It has been widely reported that Facebook has launched Open Graph and Implicit Personalization, which, among other things, give Facebook information about people's movements and what they like on the web. The service was launched opt-out and, even if you do want to opt-out, requires diving into confusing privacy settings to opt-out.
The prolific discussion of this elsewhere has thoroughly exhausted most of what there is to say, but I wanted to emphasize two things about this launch.
First, the fact that Facebook is so aggressively seeking this "treasure trove" of browsing behavior data may signal a major shift in its revenue model. Prior claims aside, the company now may be realizing that it is hard to target advertising to profile information and status updates because there is no commercial intent. This new source of data -- the websites people are visiting and what they like -- contains the purchase intent that Facebook so desperately needs.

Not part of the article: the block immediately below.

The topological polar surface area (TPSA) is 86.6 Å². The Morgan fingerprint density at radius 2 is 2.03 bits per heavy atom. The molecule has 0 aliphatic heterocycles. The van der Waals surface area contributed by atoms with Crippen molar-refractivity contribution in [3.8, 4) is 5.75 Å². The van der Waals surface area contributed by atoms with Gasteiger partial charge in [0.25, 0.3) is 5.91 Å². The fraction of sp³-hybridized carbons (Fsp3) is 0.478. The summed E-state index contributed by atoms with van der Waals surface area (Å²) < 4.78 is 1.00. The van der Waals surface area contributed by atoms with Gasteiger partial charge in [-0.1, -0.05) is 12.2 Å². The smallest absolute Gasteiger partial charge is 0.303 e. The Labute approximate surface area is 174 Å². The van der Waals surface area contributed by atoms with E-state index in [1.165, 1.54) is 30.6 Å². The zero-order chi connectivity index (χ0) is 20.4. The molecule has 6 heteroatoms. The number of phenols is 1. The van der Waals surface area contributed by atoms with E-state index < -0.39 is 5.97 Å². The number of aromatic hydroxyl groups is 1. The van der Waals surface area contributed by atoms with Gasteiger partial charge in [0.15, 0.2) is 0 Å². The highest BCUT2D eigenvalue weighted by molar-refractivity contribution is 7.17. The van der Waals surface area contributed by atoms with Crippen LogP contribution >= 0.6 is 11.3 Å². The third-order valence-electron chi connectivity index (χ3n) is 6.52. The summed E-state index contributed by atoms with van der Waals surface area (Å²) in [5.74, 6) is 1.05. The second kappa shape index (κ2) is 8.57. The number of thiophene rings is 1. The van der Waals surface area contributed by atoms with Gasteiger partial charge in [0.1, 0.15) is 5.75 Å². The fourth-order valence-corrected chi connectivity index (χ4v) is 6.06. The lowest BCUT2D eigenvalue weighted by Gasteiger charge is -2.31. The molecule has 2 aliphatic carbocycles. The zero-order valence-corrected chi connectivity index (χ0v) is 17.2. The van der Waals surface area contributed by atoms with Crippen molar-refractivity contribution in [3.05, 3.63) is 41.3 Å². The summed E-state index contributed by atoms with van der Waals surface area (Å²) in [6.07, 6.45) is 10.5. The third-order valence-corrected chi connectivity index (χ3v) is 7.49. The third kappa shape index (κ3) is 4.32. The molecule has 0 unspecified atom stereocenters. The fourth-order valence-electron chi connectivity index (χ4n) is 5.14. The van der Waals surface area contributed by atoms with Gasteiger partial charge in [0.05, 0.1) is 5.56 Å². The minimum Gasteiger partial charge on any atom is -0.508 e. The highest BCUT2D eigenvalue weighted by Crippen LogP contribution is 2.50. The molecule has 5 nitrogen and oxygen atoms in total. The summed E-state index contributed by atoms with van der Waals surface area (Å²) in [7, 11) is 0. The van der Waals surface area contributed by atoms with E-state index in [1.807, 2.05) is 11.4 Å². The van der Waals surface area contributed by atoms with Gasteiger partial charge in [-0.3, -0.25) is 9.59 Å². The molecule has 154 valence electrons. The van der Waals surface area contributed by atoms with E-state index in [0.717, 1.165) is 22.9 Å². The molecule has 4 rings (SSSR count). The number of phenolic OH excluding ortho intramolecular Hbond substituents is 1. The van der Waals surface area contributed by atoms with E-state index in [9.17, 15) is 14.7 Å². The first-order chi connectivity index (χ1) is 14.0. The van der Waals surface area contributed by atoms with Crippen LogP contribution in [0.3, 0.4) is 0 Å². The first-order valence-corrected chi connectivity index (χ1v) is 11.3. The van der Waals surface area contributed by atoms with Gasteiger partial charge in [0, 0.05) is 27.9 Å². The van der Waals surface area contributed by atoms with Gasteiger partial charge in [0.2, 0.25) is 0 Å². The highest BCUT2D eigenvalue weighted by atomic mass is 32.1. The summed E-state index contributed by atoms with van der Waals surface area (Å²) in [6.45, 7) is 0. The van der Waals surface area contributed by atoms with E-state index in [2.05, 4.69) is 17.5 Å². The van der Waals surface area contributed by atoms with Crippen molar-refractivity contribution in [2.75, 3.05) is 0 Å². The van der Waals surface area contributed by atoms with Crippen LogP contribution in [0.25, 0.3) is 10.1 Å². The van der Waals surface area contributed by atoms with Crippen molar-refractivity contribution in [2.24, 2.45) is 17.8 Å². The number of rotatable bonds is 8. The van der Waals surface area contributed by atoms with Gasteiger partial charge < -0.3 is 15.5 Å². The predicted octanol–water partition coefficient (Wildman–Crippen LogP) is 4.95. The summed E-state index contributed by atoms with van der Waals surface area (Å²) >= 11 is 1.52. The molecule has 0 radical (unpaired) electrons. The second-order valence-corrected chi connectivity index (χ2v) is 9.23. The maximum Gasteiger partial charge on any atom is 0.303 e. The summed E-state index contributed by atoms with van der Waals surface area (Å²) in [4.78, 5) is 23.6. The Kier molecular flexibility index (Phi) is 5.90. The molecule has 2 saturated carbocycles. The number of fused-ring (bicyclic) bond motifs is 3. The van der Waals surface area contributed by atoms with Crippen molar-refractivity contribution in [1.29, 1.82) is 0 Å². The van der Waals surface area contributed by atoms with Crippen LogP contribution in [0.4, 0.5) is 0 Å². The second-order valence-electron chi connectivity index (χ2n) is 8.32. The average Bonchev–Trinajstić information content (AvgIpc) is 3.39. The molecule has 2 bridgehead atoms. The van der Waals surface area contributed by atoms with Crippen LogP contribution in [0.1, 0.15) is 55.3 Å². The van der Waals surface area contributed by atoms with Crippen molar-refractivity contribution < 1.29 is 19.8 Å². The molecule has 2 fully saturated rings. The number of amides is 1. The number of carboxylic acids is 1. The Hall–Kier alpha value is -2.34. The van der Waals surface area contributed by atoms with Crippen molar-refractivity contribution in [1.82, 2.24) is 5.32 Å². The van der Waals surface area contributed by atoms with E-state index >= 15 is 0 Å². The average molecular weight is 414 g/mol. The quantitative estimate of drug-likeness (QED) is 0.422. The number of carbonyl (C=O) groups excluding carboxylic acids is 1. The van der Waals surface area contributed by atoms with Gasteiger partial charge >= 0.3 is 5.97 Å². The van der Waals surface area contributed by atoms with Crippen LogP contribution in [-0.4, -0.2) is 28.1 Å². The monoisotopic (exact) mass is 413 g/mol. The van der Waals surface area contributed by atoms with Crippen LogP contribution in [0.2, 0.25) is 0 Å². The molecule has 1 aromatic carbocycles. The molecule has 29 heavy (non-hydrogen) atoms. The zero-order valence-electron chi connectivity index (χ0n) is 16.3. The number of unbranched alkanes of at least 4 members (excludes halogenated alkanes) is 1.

Second, as Steve Lohr at the NYT reported today, other companies considering heavy use of personalized advertising have been waiting for someone else to take the first step and bear the brunt of any privacy-related backlash. It will be interesting to see if Facebook's latest move -- which probably is aggressive enough to count as the first step everyone was waiting for -- will result in a backlash or will open the floodgates.